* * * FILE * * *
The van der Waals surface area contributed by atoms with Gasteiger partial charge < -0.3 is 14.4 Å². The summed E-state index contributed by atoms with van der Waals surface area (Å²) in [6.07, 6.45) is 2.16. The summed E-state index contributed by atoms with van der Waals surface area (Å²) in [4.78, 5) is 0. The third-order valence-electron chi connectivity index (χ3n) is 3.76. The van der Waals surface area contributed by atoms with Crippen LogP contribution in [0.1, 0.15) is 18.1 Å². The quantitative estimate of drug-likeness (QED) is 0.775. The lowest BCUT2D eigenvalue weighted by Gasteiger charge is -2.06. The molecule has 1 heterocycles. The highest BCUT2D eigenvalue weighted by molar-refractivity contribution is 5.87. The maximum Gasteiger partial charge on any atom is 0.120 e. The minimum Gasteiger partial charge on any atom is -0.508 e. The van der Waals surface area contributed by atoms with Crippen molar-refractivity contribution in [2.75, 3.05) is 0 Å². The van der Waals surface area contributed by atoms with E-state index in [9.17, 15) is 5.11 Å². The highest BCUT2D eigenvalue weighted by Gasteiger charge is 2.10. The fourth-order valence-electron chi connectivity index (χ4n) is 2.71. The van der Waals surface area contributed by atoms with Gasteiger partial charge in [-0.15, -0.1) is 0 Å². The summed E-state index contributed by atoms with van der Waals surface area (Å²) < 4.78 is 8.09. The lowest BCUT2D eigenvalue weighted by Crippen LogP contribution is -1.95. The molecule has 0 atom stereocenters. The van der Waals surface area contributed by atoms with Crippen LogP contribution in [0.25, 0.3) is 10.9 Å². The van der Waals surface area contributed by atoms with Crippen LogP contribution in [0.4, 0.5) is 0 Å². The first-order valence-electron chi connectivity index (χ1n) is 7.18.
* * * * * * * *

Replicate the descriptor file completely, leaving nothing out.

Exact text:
The van der Waals surface area contributed by atoms with Gasteiger partial charge < -0.3 is 14.4 Å². The summed E-state index contributed by atoms with van der Waals surface area (Å²) in [6.07, 6.45) is 2.16. The summed E-state index contributed by atoms with van der Waals surface area (Å²) in [4.78, 5) is 0. The third-order valence-electron chi connectivity index (χ3n) is 3.76. The van der Waals surface area contributed by atoms with Crippen LogP contribution in [0.1, 0.15) is 18.1 Å². The quantitative estimate of drug-likeness (QED) is 0.775. The lowest BCUT2D eigenvalue weighted by Gasteiger charge is -2.06. The molecule has 1 heterocycles. The highest BCUT2D eigenvalue weighted by molar-refractivity contribution is 5.87. The maximum Gasteiger partial charge on any atom is 0.120 e. The minimum Gasteiger partial charge on any atom is -0.508 e. The van der Waals surface area contributed by atoms with Crippen molar-refractivity contribution in [2.75, 3.05) is 0 Å². The van der Waals surface area contributed by atoms with E-state index in [9.17, 15) is 5.11 Å². The highest BCUT2D eigenvalue weighted by Gasteiger charge is 2.10. The fourth-order valence-electron chi connectivity index (χ4n) is 2.71. The van der Waals surface area contributed by atoms with Gasteiger partial charge in [-0.15, -0.1) is 0 Å². The summed E-state index contributed by atoms with van der Waals surface area (Å²) < 4.78 is 8.09. The lowest BCUT2D eigenvalue weighted by Crippen LogP contribution is -1.95. The molecule has 0 atom stereocenters. The van der Waals surface area contributed by atoms with Crippen LogP contribution in [0.25, 0.3) is 10.9 Å². The van der Waals surface area contributed by atoms with Crippen LogP contribution in [0.4, 0.5) is 0 Å². The first-order valence-electron chi connectivity index (χ1n) is 7.18.